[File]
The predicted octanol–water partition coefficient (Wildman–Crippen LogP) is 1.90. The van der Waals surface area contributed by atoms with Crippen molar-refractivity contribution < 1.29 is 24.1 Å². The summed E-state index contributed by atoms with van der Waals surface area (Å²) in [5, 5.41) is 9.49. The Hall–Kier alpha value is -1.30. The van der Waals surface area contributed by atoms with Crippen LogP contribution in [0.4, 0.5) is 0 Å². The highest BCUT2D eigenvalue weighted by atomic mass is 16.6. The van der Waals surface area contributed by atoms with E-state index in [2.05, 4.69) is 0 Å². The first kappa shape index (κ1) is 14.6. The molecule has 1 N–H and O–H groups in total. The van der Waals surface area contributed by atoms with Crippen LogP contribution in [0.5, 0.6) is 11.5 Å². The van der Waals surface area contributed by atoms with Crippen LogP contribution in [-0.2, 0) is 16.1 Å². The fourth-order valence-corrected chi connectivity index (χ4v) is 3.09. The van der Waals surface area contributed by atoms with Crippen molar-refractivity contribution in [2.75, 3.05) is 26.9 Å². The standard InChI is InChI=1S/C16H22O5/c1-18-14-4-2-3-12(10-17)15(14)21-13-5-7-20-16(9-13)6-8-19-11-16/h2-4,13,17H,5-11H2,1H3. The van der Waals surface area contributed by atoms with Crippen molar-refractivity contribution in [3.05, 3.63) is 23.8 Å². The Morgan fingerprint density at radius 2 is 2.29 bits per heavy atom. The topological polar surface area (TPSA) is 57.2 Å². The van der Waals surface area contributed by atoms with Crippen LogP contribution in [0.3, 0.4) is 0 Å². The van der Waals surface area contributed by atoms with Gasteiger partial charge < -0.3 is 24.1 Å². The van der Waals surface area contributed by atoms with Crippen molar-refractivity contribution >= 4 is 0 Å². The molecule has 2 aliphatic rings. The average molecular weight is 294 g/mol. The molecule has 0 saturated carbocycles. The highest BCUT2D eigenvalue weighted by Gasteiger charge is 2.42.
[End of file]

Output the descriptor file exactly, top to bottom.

The predicted octanol–water partition coefficient (Wildman–Crippen LogP) is 1.90. The van der Waals surface area contributed by atoms with Crippen molar-refractivity contribution < 1.29 is 24.1 Å². The summed E-state index contributed by atoms with van der Waals surface area (Å²) in [5, 5.41) is 9.49. The Hall–Kier alpha value is -1.30. The van der Waals surface area contributed by atoms with Crippen LogP contribution in [0.4, 0.5) is 0 Å². The highest BCUT2D eigenvalue weighted by atomic mass is 16.6. The van der Waals surface area contributed by atoms with E-state index in [2.05, 4.69) is 0 Å². The first kappa shape index (κ1) is 14.6. The molecule has 1 N–H and O–H groups in total. The van der Waals surface area contributed by atoms with Crippen LogP contribution in [0.5, 0.6) is 11.5 Å². The van der Waals surface area contributed by atoms with Crippen LogP contribution in [-0.2, 0) is 16.1 Å². The fourth-order valence-corrected chi connectivity index (χ4v) is 3.09. The van der Waals surface area contributed by atoms with Crippen molar-refractivity contribution in [2.75, 3.05) is 26.9 Å². The standard InChI is InChI=1S/C16H22O5/c1-18-14-4-2-3-12(10-17)15(14)21-13-5-7-20-16(9-13)6-8-19-11-16/h2-4,13,17H,5-11H2,1H3. The van der Waals surface area contributed by atoms with Crippen molar-refractivity contribution in [3.05, 3.63) is 23.8 Å². The Morgan fingerprint density at radius 2 is 2.29 bits per heavy atom. The topological polar surface area (TPSA) is 57.2 Å². The van der Waals surface area contributed by atoms with Crippen LogP contribution in [0.3, 0.4) is 0 Å². The van der Waals surface area contributed by atoms with Gasteiger partial charge < -0.3 is 24.1 Å². The van der Waals surface area contributed by atoms with Crippen molar-refractivity contribution >= 4 is 0 Å². The molecule has 2 aliphatic rings. The average molecular weight is 294 g/mol. The molecule has 0 saturated carbocycles. The highest BCUT2D eigenvalue weighted by Gasteiger charge is 2.42.